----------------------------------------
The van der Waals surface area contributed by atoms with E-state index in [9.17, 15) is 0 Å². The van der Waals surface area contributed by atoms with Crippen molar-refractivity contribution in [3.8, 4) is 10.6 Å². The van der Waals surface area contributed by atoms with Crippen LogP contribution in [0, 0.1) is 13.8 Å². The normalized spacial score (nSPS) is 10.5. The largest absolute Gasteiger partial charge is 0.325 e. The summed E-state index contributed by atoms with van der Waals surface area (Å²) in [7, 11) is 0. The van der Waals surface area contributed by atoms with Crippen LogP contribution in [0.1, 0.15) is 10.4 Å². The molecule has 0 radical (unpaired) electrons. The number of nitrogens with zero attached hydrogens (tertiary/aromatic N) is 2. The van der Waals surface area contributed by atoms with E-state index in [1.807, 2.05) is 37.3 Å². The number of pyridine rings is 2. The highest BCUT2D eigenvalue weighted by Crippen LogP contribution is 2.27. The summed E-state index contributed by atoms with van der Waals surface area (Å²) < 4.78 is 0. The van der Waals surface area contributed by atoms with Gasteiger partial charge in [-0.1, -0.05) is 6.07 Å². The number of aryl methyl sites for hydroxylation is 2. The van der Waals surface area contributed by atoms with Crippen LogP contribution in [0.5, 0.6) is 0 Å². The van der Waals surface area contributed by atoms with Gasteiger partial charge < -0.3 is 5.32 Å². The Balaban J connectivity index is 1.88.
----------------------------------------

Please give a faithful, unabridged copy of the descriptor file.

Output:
The van der Waals surface area contributed by atoms with E-state index in [9.17, 15) is 0 Å². The van der Waals surface area contributed by atoms with Crippen molar-refractivity contribution in [3.8, 4) is 10.6 Å². The van der Waals surface area contributed by atoms with Crippen LogP contribution in [0, 0.1) is 13.8 Å². The normalized spacial score (nSPS) is 10.5. The largest absolute Gasteiger partial charge is 0.325 e. The summed E-state index contributed by atoms with van der Waals surface area (Å²) in [7, 11) is 0. The van der Waals surface area contributed by atoms with Crippen LogP contribution in [0.1, 0.15) is 10.4 Å². The molecule has 0 radical (unpaired) electrons. The number of nitrogens with zero attached hydrogens (tertiary/aromatic N) is 2. The van der Waals surface area contributed by atoms with E-state index in [1.807, 2.05) is 37.3 Å². The number of pyridine rings is 2. The highest BCUT2D eigenvalue weighted by Crippen LogP contribution is 2.27. The summed E-state index contributed by atoms with van der Waals surface area (Å²) < 4.78 is 0. The van der Waals surface area contributed by atoms with Gasteiger partial charge in [-0.1, -0.05) is 6.07 Å². The number of aryl methyl sites for hydroxylation is 2. The van der Waals surface area contributed by atoms with Crippen LogP contribution in [0.5, 0.6) is 0 Å². The van der Waals surface area contributed by atoms with Gasteiger partial charge < -0.3 is 5.32 Å². The Balaban J connectivity index is 1.88.